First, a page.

kodokan in japan

can anyone please give me any information or tips on going to the kodokan and training. I'm a brown belt and i'm thinking of going to japan. It would also be nice to hear of anyones past expreriences at the kodokan. Thank You

the Kodokan would be a great fit for you. you dont really need anybody to vouch for yo uthere, you can just find out their class schedule for those who are under black belt and show up. there is a fee, but its not that much considering that you will be in the truest home of judo. the coahces there are always awesome too.

i would just remind you that at someplace like the Kodokan you must absolutley, without a doubt know the etiquette of judo. dont go there and forget to bow into the dojo and onto the mat or use a simple head nod for what should be a bow, etc.. etc..

smiling however, is permitted. =)

thanks for the reply josh.


i'm 25, canadian and planning to be there for around a month. I don't really consider myself extremely competitive like for example joshua resnick but do want to train hard. I guess my priorities on the trip would be to experience japan and train judo. I wouldn't consider it a trip strictly to train. Thanks

i hate to say it, but this fella isnt ready to go to someplace like tokai or tsukba. there is just no way in hell that a brown belt should be going someplace like that to train with those guys. it would be the worst experiece he could possibly have.

they most likley would want anything to do with him-- the players that is. they'd leave him on the sideline for an eternity becuase they flat out wouldnt trust his abilities. there is no reason for anybdoy who is not already a top-level youth or very competitive senior to be going to any of the major universities in japan.

he absolutely should go to the kodokan. once he is there and people can weigh his abilities for themselves he can go ahead and see if other places like Keio University (which is not a top-tier judo school but more like an ivy leage school) would be okay for him.

i wouldnt bother telling him about training with the -national team practices at the Kodokan-- he would not be allowed to train with them. at best he could sit above and watch them train, but he isnt gonna be allowed to participate at all. and, thats a good thing.

dont get ahead of yourself and please dont take my words as anything cruel. the last thing anybody wants is for you to go there and get blasted into eternity. go to the proper practices at the kodokan and see how you do. once there then maybe you can find other places to train as well-- but, by all means, you are not ready to go to places like Tokai, Tsukuba, Nitaidai, Kokushikan, IBU, Meiji, Tenri, Chou, or the other top-flight universities for judo. you would honestly either hate the experience or get hurt.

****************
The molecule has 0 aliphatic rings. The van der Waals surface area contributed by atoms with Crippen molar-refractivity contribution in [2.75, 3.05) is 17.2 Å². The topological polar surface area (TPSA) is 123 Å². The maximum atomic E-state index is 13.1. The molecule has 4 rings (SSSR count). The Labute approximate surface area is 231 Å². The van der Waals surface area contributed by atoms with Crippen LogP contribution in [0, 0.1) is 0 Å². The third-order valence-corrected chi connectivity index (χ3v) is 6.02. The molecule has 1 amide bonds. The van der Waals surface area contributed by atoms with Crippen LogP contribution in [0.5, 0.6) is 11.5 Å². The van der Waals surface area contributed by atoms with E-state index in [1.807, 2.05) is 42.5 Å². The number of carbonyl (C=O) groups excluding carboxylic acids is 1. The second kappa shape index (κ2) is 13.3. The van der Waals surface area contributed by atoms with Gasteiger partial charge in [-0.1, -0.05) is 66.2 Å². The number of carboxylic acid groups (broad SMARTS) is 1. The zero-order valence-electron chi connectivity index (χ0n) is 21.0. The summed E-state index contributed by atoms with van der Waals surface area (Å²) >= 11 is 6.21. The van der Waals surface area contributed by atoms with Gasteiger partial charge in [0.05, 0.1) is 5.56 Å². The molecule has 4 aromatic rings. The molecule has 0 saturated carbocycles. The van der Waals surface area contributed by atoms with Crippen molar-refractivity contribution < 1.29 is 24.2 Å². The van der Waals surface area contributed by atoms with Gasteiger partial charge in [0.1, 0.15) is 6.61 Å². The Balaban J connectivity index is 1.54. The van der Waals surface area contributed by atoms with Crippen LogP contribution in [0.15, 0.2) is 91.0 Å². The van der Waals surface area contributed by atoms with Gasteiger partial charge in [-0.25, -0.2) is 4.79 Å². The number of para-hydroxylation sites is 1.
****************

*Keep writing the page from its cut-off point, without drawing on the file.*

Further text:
admittedly, you are not an extremely competive person. so dont go looking for those who are in a foreign land. when i go to those universities i get creamed day in and day out, even the best in the world go to those places and get whipped on or injured. you will be able to find a dojo to train at every night if you wish, but first things first, go to the kodokan.


My advice. If you want to go to KDK, talk to your instructor. They will probably know somebody who has contacts at KDK, and can get you in contact with someone there who can help you out a little bit. My experience there was ok. It was cool to be on the top floor at Kodokan, but obviously was just one of the gaijin. I went while I was on vacation in Japan. To be honest, I had a better time training in Kyoto at Ritsumeikan University. Ritsu is not a top judo university, but that didn't matter to me anyway. The students there were much more welcoming and willing to work with me, and there was some learning rather than just randori the whole time. Although randori was a large part of the workout.

I can't speak on the high level universities that Josh and SuperMario are talking about, but from what I understand, you have to be careful where you go for reasons that they both state.

Good luck

I don't think i'll be heading out to those big universities anytime soon. It sounds like the kodokan is my best bet to train initially. Thanks for the advice. I really appreciate it. I had a similar injury to your with the MCL, can you recommend a knee brace that is legal in tournaments.

When you went to the less competitive universities did you just show up or was it by a connection? I don't think that I would have the balls to just show up at some uni and start training without intro. Thanks

wow, you seem to have a lot of experience being and training in japan. Any cool training stories? Thanks for all the information.

Isn't there a foreign speaking class in Kodokan? I remember reading something like that on their site


I had introductions for both Kodokan and Ritsumeikan. It's best if you have an introduction no matter where you go. That way you at least have an idea of who to talk to and when to show up for class/randori. The nice thing is, that if you talk to some of your senseis you'll probably find a connection.

Arriving in Japan was a huge shock for me since I really didn't speak much Japanese except "eigo wakarimasu ka (do you speak english?) lol :-). Be prepared to feel totally helpless at first. Luckily I had a japanese friend that arrived to Tokyo about an hour before me and my wife and he helped us. At any rate, If you plan to fly into Narita airport there are shuttle busses that go into tokyo. I think the ride was around $15 US.

Anyway, however you do it, try to get in touch with somebody before going to train anywhere. It will help.


i think he should go to the kodokan, here's why:

1. its the HOME of judo. its the one place that everybody who loves judo should go, period.